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We’re all in this together: how COVID-19 revealed the co-construction of mindful organising and organisational reliability
  1. Timothy J Vogus1,
  2. Amy D Wilson2,
  3. Kelly Randall2,
  4. Mary C Sitterding2
  1. 1 Owen Graduate School of Management, Vanderbilt University, Nashville, Tennessee, USA
  2. 2 Ascension, St. Louis, Missouri, USA
  1. Correspondence to Professor Timothy J Vogus, Owen Graduate School of Management, Vanderbilt University, Nashville, TN 37203, USA; timothy.vogus{at}

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The pursuit of highly reliable performance has been a priority of patient safety policy-makers, practitioners and researchers alike for the past two decades. Aside from narrow examples of sustained reliability (eg, central-line bloodstream infections in the USA1), it has largely been elusive despite considerable effort.2 Prior work has argued that high reliability remains difficult and fragile because our approaches to pursuing it in both practice and research are insufficiently systemic3 or have failed to identify and create behavioural habits of high-reliability organising.4

On this brittle foundation, as it has with so many aspects of life and care delivery, COVID-19 provided a brutal audit.5 A brutal audit commences “at a moment’s notice, everything that was left unprepared becomes a complex problem, and every weakness comes rushing to the forefront” (p. 54).5 Surveys of safety culture during the pandemic makes this weakness evident as data from 54 US hospitals gathered by Press Ganey and 160 hospitals by the Agency for Healthcare Research and Quality provide initial evidence of a significant erosion of safety culture—leadership commitment to safety, prevention and reporting, and communication and collaboration.6 7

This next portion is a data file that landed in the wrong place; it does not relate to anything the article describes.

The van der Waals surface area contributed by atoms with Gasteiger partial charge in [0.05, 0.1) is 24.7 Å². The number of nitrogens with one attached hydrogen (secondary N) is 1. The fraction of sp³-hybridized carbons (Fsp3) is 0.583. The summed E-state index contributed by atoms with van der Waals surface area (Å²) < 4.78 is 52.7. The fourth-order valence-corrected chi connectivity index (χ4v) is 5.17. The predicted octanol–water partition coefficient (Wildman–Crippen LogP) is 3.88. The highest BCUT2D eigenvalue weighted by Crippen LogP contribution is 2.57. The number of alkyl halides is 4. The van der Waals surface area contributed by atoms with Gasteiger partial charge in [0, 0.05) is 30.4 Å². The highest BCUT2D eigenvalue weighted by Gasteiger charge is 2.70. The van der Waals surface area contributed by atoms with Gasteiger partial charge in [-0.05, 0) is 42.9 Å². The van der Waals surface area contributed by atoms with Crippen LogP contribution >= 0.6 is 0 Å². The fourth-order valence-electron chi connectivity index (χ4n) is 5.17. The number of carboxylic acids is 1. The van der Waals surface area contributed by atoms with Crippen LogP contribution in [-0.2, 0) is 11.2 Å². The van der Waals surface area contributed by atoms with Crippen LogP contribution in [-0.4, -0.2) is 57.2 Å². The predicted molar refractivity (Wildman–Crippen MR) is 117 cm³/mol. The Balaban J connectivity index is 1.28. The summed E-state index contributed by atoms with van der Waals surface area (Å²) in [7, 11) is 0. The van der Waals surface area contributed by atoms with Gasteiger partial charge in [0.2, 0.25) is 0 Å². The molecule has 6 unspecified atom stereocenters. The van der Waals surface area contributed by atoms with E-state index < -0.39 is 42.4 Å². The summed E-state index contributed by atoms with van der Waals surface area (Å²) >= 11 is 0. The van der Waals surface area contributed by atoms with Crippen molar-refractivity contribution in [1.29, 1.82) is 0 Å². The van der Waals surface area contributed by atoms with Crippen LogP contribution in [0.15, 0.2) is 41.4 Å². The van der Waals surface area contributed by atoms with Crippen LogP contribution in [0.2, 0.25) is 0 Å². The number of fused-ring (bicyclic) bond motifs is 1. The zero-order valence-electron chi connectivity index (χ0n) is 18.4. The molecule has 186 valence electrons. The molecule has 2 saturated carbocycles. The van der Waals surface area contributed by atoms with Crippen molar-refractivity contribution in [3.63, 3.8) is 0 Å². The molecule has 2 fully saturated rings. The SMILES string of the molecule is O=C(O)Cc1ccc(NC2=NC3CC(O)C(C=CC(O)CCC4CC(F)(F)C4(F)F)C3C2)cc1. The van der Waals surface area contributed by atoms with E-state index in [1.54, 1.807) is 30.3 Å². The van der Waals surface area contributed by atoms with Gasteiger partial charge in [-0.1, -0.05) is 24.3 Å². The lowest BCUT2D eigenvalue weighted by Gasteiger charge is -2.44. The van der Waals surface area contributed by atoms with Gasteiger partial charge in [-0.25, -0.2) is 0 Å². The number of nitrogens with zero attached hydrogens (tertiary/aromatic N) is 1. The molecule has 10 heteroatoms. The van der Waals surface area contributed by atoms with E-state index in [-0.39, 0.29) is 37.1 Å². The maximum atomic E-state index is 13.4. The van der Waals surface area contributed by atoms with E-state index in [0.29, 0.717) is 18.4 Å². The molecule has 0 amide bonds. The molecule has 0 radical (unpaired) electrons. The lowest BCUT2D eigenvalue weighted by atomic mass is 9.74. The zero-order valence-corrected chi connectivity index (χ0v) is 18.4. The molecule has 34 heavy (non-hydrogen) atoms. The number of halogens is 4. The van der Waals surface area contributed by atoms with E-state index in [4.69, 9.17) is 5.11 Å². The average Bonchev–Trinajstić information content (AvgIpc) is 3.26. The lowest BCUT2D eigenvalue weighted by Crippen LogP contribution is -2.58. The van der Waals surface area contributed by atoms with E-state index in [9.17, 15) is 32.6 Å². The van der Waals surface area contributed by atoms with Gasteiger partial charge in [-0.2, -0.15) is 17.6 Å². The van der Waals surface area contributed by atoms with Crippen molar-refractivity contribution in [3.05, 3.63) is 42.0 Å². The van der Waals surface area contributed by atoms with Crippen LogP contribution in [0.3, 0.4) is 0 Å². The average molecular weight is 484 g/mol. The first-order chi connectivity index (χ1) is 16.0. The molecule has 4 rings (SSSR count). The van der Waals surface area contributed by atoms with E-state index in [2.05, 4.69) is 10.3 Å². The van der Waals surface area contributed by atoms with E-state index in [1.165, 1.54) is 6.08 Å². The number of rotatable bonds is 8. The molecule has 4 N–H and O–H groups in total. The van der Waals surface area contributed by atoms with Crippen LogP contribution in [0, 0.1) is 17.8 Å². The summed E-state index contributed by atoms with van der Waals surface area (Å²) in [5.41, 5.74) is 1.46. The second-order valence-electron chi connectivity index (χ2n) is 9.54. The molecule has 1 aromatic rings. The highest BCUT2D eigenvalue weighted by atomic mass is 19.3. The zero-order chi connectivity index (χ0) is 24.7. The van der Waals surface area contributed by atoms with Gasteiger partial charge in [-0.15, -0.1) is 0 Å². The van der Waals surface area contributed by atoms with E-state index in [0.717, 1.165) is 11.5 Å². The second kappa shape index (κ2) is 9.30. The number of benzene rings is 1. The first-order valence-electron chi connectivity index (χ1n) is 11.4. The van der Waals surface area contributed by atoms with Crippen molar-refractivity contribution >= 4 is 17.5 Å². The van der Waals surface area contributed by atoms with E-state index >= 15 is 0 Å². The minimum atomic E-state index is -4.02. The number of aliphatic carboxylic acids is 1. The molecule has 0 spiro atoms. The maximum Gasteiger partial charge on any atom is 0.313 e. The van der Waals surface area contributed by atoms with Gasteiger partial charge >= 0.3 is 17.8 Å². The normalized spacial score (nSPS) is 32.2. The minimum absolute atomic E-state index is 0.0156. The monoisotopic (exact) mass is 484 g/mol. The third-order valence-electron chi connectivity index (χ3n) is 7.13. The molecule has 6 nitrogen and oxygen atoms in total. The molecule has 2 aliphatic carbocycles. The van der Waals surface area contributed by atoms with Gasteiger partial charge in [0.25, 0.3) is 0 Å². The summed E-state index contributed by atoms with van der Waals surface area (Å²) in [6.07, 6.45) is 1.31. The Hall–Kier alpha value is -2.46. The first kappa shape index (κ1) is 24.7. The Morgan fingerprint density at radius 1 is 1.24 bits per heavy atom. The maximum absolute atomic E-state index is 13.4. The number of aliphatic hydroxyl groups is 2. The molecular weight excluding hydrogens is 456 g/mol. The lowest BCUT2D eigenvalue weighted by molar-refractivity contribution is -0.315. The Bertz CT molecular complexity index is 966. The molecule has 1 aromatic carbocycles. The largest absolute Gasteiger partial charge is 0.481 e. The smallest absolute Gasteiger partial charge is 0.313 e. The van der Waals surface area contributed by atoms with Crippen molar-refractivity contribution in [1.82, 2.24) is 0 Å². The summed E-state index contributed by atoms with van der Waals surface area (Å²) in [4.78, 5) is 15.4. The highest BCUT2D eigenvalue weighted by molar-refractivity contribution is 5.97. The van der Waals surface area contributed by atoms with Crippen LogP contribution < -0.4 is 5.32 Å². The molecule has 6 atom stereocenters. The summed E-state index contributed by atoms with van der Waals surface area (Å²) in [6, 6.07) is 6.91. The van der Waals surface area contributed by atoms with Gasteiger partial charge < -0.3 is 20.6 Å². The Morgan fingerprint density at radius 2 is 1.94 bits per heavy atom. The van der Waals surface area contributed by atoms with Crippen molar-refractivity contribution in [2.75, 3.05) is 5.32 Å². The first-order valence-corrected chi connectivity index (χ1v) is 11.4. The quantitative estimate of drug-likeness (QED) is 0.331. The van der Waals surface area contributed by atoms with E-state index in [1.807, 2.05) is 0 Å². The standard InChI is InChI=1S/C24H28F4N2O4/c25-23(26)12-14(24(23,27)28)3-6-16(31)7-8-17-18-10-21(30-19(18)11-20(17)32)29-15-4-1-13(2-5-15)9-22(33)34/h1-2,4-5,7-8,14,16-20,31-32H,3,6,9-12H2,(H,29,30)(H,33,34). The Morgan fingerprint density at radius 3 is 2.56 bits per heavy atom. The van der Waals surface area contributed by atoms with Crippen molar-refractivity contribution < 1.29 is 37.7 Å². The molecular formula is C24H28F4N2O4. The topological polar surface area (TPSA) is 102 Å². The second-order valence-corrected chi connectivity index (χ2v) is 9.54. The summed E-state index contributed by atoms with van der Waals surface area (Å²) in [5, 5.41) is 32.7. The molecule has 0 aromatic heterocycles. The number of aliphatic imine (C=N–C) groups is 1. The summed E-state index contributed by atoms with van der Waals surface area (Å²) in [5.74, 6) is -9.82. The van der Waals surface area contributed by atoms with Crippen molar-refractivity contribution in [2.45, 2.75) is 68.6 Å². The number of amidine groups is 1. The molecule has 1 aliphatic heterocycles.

Other data find decreases in ratings of patient experience and increases in patient fall and sepsis rates, with the findings more pronounced for hospitals that disallowed patient visitations8 and challenges remain even for hospitals that skilfully deployed technology to support virtual visits.9 We argue that emerging evidence of compromised reliability and safety during COVID-19 reveal the necessity of incorporating a wider set of actors in producing reliability into theory and practice. That is, prior conceptual models of high reliability in healthcare10 emphasised the importance of patients and families as recipients of the processes producing reliability. We argue that patients, families and a broader set of members of …

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  • Contributors All authors contributed to the conceptualisation, writing and revising of the manuscript.

  • Funding The authors have not declared a specific grant for this research from any funding agency in the public, commercial or not-for-profit sectors.

  • Competing interests None declared.

  • Provenance and peer review Not commissioned; externally peer reviewed.